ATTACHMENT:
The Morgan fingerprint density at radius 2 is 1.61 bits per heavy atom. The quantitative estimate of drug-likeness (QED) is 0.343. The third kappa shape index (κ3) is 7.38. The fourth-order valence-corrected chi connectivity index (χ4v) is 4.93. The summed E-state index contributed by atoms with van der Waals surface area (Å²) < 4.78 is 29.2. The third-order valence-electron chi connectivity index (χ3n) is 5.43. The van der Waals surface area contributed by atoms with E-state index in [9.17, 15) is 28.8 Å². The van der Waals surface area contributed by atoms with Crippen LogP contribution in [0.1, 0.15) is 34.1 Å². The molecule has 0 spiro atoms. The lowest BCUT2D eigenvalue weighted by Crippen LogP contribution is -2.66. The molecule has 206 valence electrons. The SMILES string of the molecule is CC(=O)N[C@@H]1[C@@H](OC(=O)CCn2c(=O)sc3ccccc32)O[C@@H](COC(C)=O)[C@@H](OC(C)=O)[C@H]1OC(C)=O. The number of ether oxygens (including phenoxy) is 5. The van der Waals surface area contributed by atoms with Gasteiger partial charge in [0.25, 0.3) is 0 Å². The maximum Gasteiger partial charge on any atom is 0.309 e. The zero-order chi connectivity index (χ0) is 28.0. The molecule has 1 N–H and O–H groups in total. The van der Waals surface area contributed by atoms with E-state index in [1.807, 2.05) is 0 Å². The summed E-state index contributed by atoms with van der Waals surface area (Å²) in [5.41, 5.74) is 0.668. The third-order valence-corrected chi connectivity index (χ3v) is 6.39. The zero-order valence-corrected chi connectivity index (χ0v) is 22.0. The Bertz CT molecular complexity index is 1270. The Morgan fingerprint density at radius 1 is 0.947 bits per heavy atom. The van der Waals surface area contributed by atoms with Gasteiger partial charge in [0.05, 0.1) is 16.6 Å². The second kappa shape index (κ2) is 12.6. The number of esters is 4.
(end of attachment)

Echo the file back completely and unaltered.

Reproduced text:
The Morgan fingerprint density at radius 2 is 1.61 bits per heavy atom. The quantitative estimate of drug-likeness (QED) is 0.343. The third kappa shape index (κ3) is 7.38. The fourth-order valence-corrected chi connectivity index (χ4v) is 4.93. The summed E-state index contributed by atoms with van der Waals surface area (Å²) < 4.78 is 29.2. The third-order valence-electron chi connectivity index (χ3n) is 5.43. The van der Waals surface area contributed by atoms with E-state index in [9.17, 15) is 28.8 Å². The van der Waals surface area contributed by atoms with Crippen LogP contribution in [0.1, 0.15) is 34.1 Å². The molecule has 0 spiro atoms. The lowest BCUT2D eigenvalue weighted by Crippen LogP contribution is -2.66. The molecule has 206 valence electrons. The SMILES string of the molecule is CC(=O)N[C@@H]1[C@@H](OC(=O)CCn2c(=O)sc3ccccc32)O[C@@H](COC(C)=O)[C@@H](OC(C)=O)[C@H]1OC(C)=O. The number of ether oxygens (including phenoxy) is 5. The van der Waals surface area contributed by atoms with Gasteiger partial charge in [0.25, 0.3) is 0 Å². The maximum Gasteiger partial charge on any atom is 0.309 e. The zero-order chi connectivity index (χ0) is 28.0. The molecule has 1 N–H and O–H groups in total. The van der Waals surface area contributed by atoms with E-state index in [1.807, 2.05) is 0 Å². The summed E-state index contributed by atoms with van der Waals surface area (Å²) in [5.41, 5.74) is 0.668. The third-order valence-corrected chi connectivity index (χ3v) is 6.39. The zero-order valence-corrected chi connectivity index (χ0v) is 22.0. The Bertz CT molecular complexity index is 1270. The Morgan fingerprint density at radius 1 is 0.947 bits per heavy atom. The van der Waals surface area contributed by atoms with Gasteiger partial charge in [0.05, 0.1) is 16.6 Å². The second kappa shape index (κ2) is 12.6. The number of esters is 4.